“I am distressed for you, my brother Jonathan; greatly beloved were you to me; your love to me was wonderful, passing the love of women” (2 Sam 1:26).
So David mourns his fallen comrade, slain in battle on Mount Gilboa. But who was this Jonathan, and what was his love for David that surpassed “the love of women”? David’s song of mourning is an extraordinary outburst of grief at the loss of the dearest of friends. Many readers have even been inspired to rewrite it in their own words. The bond between David and Jonathan is the only clear example in the Hebrew Bible of what later readers would call “friendship.” Some readers wonder whether it is also the only example in the Hebrew Bible of a bond between male lovers (Lev 18:22 and Lev 20:13 notwithstanding).
There is certainly nothing else like this in the Hebrew Bible. The love of David and Jonathan looks more Greek than Israelite, as if the pair had migrated out of the epics of Homer and into the highlands of Canaan. But what does their love mean in the context of the books of Samuel?
In the biblical story, everyone seems to love David. He gains the love of the tormented King Saul by entering his court and playing music to soothe his terrible moods (1Sam 16:21). After David defeats the Philistine champion Goliath, the king’s son Jonathan loves David “as himself” (1Sam 18:1). They make a covenant together, in effect becoming brothers (1Sam 18:3, 1Sam 20:8). In another nod to Greek warrior traditions, Jonathan gives David his robe, armor, sword, bow, and belt 1Sam 18:4). After David leads Saul’s army to battle, all of Israel and Judah love him (1Sam 18:16). Finally, when the king’s daughter Michal falls in love with David (1Sam 18:20, 1Sam 18:28), Saul’s isolation is nearly complete.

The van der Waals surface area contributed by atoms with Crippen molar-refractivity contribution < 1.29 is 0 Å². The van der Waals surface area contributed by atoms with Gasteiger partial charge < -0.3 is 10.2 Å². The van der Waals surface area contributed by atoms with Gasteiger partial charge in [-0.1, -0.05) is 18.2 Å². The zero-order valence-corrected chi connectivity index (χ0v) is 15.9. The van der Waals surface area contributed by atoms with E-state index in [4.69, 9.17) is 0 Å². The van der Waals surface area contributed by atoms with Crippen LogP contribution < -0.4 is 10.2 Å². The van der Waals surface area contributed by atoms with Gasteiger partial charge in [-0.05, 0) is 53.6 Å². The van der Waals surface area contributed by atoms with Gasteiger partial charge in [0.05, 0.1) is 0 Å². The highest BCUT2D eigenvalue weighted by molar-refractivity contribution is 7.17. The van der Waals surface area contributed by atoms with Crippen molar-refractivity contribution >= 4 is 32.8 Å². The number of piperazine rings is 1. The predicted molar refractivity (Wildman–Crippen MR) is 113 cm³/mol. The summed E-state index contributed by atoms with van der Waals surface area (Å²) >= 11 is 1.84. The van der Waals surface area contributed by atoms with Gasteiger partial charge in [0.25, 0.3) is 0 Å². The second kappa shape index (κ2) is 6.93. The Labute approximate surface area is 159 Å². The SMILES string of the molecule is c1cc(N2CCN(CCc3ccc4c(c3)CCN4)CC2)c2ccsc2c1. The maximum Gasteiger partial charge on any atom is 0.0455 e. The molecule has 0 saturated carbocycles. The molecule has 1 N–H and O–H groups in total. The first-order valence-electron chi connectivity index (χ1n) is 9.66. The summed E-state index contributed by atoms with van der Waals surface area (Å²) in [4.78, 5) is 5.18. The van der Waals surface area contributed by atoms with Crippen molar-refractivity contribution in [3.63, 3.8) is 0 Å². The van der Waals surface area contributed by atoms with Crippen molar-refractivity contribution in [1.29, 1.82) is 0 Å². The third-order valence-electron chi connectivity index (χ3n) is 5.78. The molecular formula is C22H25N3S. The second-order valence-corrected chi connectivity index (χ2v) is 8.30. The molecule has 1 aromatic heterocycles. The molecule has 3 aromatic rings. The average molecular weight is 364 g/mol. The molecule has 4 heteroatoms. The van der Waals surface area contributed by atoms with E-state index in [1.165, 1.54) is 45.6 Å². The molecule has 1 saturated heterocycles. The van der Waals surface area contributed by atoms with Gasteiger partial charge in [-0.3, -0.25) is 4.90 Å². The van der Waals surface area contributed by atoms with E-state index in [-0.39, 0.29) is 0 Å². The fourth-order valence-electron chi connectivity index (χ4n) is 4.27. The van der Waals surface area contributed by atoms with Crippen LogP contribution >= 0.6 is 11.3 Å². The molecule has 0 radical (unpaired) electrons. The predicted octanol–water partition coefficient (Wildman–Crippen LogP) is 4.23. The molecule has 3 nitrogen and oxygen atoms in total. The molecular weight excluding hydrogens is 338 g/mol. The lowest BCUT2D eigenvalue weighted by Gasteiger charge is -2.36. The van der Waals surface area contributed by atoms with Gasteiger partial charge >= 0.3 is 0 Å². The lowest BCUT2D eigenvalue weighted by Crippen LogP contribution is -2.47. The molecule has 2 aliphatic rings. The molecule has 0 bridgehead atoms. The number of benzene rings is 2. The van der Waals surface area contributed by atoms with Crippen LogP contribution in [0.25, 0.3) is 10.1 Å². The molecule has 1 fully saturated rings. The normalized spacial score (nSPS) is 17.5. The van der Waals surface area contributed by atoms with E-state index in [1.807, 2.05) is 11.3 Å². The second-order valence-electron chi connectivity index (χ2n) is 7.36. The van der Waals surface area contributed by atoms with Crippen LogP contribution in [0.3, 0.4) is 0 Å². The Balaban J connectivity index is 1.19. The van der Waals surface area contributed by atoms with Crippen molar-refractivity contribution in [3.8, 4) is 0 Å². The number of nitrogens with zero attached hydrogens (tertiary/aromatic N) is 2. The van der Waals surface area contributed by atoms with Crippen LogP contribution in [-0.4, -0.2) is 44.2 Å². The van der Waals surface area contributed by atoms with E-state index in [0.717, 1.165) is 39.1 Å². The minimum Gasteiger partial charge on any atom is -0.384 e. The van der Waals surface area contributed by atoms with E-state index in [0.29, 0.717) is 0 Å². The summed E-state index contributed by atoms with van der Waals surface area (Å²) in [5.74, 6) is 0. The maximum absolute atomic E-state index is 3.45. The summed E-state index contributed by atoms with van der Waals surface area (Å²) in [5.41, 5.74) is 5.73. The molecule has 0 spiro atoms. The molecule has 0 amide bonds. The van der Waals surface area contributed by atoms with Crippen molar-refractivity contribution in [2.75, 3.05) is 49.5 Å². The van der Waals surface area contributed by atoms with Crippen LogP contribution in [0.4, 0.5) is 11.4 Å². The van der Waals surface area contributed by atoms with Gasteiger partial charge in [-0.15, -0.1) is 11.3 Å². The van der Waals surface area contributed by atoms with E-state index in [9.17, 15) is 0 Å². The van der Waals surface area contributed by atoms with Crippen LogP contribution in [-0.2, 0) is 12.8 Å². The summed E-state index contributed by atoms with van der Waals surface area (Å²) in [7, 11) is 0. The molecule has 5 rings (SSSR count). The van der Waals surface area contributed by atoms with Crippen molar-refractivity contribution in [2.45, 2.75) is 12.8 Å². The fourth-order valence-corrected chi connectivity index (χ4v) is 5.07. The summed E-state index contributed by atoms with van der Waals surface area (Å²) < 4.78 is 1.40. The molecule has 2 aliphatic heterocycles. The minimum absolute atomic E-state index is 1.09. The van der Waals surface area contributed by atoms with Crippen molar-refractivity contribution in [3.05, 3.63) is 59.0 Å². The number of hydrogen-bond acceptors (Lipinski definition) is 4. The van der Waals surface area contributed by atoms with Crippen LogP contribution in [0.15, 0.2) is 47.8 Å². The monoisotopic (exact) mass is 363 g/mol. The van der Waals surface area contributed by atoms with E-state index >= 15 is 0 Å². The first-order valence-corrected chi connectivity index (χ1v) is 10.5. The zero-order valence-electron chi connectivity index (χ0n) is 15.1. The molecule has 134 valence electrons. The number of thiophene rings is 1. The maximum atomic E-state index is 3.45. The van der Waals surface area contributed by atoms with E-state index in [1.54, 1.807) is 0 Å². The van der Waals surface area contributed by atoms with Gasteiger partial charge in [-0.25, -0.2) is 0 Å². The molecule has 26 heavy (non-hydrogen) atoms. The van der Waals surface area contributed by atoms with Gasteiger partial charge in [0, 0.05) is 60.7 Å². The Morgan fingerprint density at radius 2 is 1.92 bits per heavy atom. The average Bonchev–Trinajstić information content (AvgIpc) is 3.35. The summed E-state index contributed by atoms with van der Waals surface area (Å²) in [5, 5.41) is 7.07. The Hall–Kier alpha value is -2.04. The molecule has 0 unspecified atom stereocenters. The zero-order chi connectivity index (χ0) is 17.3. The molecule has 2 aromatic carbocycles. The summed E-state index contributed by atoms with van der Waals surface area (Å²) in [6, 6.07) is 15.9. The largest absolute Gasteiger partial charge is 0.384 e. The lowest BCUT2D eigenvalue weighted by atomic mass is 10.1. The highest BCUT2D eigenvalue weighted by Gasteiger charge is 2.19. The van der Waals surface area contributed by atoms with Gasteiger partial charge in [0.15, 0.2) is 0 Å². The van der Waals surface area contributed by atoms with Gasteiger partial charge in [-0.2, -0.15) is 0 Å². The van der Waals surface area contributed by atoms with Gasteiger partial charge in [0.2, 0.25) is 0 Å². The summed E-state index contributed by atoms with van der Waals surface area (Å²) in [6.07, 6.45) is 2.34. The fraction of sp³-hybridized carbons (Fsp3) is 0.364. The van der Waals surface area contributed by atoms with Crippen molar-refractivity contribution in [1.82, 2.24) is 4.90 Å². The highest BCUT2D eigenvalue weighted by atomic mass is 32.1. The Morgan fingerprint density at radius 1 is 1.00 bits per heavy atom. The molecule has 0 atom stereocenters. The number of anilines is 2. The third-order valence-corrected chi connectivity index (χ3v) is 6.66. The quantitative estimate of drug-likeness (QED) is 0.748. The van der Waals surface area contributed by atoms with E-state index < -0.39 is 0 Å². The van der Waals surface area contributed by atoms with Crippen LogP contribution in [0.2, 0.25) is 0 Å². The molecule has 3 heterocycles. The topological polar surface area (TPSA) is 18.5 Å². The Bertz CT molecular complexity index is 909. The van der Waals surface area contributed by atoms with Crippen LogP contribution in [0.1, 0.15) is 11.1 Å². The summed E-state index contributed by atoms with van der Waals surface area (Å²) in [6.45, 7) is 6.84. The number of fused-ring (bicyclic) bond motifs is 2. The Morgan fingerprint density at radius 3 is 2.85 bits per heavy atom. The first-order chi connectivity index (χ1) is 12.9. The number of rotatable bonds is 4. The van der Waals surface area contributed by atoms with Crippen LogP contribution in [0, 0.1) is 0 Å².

This is a story of the intertwined fates of the young shepherd David, a man after God’s own heart, and the man he will soon replace: the increasingly unstable Saul, cornered by an uncompromising God and his jealous prophet, torn apart by suspicion of those around him, and destined to fall on his own sword as the Philistines close in (1Sam 31:4). The love Jonathan and Michal feel for David displaces the loyalty they are supposed to have toward their father, and as Saul’s jealousy leads him to seek David’s death, they each aid David at grave risk to themselves (1Sam 19:1-7, 1Sam 19:11-17, 1Sam 20:1-42).
This, then, is Jonathan’s love: a deep, emotional attachment to David that leads him to swear loyalty to David and protect him from the madness of his father. In the androcentric world of the story, none of the women who love David can compete with his comrade’s love. Jonathan is the only one for whom David himself expresses anything approaching love (1Sam 20:41, 2Sam 1:26).